Tag Archives: Raymond Carver

The Literary London with Deborah Moggach

Next week is London Book and Screen Week in, erm, London. I will be heading down to the capital, my old home and haunt, to join in with some of the wonderful events on offer and also to head to London Book Fair. Over the next week in the lead up London Book and Screen Week asked five authors to revealing their favourite books about London on seven blogs and they very kindly asked if I would like to take part. I said ‘oh go one then’ and so toda the fabulous Deborah Moggach, author of Tulip Fever and These Foolish Things (aka the Best Exotic Marigold Hotel, both of which my Gran and mother have raved about and I have still not read shame on me) shares her favourite literary links with London…

Moggach, Deborah new  6 – c. Urszula Soltys

MY FAVOURITE BOOKS SET IN LONDON

“Mrs Dalloway” by Virginia Woolf.

Virginia Woolf blew me away when I first read her – I was astonished at the way she sensitized me to the world, and how she explored feelings I had never quite put into words. This novel, about a woman preparing for a party, has hardly any plot at all, it’s all sensation. Nowadays I find her harder to read as she’s so terribly snobbish, but I loved this novel in my youth and still love its glimpse into a privileged world of West End florists and drawing rooms, a world that is long gone.

“Riceyman Steps” by Arnold Bennett.

This is one of my favourite novels by one of my very favourite novelists, who is little known nowadays but who was the most popular fiction writer of his day. Riceyman Steps explores a very different London to Mrs Dalloway’s – the murky region of Kings Cross where life is a struggle in the sooty back streets. It’s the story of a miserly bookseller and his faithful maid and it’s full of humanity. Just read it, you’ll thank me for it, especially as Kings Cross has now changed out of all recognition (it was published in 1923 but feels almost Victorian)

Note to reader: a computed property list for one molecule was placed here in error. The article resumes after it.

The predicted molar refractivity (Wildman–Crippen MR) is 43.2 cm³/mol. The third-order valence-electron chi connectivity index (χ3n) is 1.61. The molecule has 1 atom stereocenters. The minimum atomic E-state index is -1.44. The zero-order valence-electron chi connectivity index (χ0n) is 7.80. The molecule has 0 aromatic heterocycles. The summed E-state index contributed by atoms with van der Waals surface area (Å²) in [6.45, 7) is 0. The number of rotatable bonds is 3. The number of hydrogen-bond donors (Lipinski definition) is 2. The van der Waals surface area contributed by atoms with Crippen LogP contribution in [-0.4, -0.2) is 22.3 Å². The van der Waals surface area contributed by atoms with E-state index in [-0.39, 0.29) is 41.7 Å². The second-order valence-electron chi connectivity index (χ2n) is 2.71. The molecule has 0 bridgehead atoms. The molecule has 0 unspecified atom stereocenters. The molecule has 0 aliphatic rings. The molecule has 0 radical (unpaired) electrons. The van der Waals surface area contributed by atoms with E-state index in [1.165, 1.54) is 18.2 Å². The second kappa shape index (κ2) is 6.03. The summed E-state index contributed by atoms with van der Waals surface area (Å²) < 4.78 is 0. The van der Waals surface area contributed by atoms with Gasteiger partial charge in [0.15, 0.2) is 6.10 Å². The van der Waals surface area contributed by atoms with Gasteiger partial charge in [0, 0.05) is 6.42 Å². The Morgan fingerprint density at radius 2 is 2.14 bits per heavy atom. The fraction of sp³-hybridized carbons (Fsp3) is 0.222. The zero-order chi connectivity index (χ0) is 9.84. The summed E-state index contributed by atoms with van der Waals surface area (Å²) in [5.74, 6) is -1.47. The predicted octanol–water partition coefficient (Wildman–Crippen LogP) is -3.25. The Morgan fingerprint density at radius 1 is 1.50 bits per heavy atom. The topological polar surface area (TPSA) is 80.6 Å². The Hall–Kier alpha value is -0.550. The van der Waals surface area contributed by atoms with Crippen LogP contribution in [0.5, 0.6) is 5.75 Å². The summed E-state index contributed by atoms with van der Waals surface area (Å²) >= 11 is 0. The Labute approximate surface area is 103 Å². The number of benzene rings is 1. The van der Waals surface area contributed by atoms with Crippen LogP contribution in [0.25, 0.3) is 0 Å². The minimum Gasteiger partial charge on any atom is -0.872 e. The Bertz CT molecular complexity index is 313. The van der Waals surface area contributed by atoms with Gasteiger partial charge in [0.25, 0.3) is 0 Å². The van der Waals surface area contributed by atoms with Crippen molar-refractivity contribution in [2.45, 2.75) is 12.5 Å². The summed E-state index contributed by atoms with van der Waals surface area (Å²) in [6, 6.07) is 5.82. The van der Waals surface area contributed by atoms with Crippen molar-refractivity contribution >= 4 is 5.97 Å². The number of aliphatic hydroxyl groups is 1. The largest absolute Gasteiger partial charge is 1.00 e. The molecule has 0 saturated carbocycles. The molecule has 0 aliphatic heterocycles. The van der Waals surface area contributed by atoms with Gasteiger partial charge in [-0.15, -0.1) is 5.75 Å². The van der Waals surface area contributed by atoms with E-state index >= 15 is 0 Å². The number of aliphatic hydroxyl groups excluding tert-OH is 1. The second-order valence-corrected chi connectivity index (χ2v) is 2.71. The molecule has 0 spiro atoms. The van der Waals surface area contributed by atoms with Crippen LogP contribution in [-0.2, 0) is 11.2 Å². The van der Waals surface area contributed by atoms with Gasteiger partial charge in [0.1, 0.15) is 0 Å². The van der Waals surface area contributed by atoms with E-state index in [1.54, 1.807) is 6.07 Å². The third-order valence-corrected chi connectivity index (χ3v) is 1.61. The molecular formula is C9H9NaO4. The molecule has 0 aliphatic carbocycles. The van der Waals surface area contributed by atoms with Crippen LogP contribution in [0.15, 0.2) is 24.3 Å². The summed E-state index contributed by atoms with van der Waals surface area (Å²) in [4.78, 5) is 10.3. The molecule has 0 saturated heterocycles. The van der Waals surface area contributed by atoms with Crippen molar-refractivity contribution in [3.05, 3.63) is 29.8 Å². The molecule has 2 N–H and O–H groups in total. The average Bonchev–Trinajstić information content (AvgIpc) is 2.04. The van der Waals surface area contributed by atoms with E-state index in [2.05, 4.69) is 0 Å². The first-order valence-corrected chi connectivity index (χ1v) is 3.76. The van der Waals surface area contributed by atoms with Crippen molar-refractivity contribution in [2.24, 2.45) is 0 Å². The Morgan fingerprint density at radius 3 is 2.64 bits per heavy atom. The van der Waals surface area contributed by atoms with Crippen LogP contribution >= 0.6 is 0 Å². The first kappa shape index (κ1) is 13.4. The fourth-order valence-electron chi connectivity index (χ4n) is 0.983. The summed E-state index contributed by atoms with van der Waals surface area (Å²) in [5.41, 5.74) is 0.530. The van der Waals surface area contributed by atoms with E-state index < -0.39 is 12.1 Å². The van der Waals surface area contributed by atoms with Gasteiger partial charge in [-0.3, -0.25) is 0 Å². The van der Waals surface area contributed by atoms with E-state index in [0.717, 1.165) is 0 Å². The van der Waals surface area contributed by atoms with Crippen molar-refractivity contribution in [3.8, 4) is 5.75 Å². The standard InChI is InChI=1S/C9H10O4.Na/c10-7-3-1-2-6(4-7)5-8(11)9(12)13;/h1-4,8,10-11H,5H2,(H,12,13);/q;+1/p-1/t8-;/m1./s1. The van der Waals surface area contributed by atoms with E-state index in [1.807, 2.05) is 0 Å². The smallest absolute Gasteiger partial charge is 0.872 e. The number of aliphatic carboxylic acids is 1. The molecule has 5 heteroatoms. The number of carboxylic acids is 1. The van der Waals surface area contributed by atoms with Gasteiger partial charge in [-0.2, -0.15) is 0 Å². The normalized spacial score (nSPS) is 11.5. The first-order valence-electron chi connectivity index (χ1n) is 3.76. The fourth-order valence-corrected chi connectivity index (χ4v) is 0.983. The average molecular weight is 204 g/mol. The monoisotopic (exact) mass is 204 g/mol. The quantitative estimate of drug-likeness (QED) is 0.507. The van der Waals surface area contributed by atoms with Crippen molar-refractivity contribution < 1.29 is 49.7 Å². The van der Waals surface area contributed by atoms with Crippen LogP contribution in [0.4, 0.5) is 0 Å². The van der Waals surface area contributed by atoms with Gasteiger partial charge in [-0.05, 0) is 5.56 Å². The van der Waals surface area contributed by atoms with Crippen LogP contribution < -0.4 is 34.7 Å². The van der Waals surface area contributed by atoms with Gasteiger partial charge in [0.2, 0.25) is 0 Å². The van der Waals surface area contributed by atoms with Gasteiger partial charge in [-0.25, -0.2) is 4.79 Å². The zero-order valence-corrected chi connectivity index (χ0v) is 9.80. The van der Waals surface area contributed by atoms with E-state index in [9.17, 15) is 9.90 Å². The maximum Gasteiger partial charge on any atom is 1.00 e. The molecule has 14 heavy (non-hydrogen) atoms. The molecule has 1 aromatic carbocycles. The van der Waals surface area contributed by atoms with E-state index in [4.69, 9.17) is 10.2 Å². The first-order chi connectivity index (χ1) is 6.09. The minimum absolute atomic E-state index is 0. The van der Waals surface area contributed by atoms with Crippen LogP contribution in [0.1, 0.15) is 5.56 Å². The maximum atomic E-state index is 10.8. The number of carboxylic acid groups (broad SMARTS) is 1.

“White Teeth” by Zadie Smith.

This wonderful, fizzing, generous novel was quite rightly a huge hit. Its large, multi-racial cast explodes off the pages and it finally puts Willesden, much neglected until now, on the map. It’s also very funny.

MY BEST PLACE TO READ IN LONDON

Lying on the grass beside the Ladies Pond on Hampstead Heath. It’s the most peaceful place in the city, and every now and then one can plunge into the water and have a swim amongst the ducks.  And everyone else is reading too – mobile phones are forbidden. No distractions except nature.

FAVOURITE SCREEN ADAPTATION

I think it must be “Short Cuts”, which Robert Altman and his co-screenwriter adapted from Raymond Carver’s short stories. It’s a fantastic piece of work because it weaves the stories in and out of each other and creates a complex picture of Los Angeles. Or if it’s London you want – “Absolute Beginners”, adapted from the Colin MacInnes novel, which brings back the heady days of the 1950s, a decade which has largely been ignored and which I can just remember. Though unfortunately I grew up near Watford, rather than Soho.